This blog post sat in the back of my mind for a while. It rambled through my mind as I sat in my Portuguese Academic Writing Course. It knocked itself around until I began to ignore the ramblings of my professor as he talked about what a good summary needs and I conducted a google search instead.
Many people can’t name the countries that have Portuguese as their official language. As someone who studied Portuguese at a collegiate level, I found it astounding that Brazilians rarely knew other Lusophonic countries outside of Portugal and Brazil…and don’t get me started on those from the U.S. that believe that Brazil speaks Brazilian…or Spanish.
Before leaving I would frequently get the question: “How is your Spanish?” To which my response was almost always: “It’s decent, but my Portuguese is pretty good so I’ll be okay.”
As I began to read more literature from authors from various African countries and as I met some international students from Nigeria, Ghana, and Cameroon, the idea that native English speakers are also ignorant to other countries that speak their language.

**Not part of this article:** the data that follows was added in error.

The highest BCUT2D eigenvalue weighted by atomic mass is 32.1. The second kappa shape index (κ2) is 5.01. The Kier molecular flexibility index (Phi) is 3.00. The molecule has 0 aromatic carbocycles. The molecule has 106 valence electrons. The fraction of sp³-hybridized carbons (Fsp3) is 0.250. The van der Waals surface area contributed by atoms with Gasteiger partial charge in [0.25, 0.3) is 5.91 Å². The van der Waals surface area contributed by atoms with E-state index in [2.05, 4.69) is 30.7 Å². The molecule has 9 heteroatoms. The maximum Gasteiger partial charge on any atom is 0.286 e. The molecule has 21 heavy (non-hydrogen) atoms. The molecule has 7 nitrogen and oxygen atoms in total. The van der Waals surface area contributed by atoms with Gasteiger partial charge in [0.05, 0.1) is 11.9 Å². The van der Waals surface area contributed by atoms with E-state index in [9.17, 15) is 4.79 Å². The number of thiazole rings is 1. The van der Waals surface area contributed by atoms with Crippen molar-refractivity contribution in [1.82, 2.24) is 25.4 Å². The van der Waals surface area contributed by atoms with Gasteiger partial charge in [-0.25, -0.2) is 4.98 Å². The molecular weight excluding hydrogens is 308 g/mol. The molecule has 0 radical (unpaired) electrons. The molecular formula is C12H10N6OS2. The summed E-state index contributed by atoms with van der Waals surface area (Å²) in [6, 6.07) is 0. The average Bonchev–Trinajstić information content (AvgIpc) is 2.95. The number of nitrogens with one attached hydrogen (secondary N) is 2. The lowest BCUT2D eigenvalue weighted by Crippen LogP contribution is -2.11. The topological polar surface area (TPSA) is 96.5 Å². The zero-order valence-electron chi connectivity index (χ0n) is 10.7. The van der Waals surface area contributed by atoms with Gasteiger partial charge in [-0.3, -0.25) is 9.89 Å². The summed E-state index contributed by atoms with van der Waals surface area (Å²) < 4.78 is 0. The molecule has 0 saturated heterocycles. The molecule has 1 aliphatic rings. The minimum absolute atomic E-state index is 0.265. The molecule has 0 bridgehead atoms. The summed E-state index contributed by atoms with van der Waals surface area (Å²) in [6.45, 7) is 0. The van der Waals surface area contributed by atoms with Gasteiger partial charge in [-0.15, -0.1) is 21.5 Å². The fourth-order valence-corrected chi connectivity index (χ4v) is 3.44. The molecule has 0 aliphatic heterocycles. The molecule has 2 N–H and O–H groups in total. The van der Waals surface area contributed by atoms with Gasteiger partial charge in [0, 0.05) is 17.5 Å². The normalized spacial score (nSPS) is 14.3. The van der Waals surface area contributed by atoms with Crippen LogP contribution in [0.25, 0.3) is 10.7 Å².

Sure, I bet most native English-speaking, U.S. citizens could tell you the “major” Anglophonic countries. “Major” meaning colonized by the British, predominately white, and with a culture that is relatable to that of what is viewed to be the mainstream traditional culture of the U.S. However, I don’t think most of those individuals could make a list of countries in Africa and Asia that also speak English as a native language, that conduct business in English, that produce and consume entertainment in English.
Someone I know was talking about an African they work with. They were frustrated and complained that the woman hardly spoke English. Now, I don’t know the woman or her history and my friend couldn’t tell me what country she was from. However, I do know that we tend to take what little knowledge we have about someone (their heritage, their origin, their appearance, their education) and let it cloud our understanding of them. People in Brazil would misunderstand my Portuguese because the preconceived notion they had in their head of me led them to believe they already wouldn’t understand me.
I, myself, am still working on becoming less ignorant of these issues as I meet new people, research the world, and read all the books I can get my hands on. That’s not enough for me though. I need to remember to have patience with communication, to question the assumptions I make, and to remind others to do the same.
So riddle me this…do you know how many countries where English is the official/native language? Can you name them all? … Can you do it off the top of your head?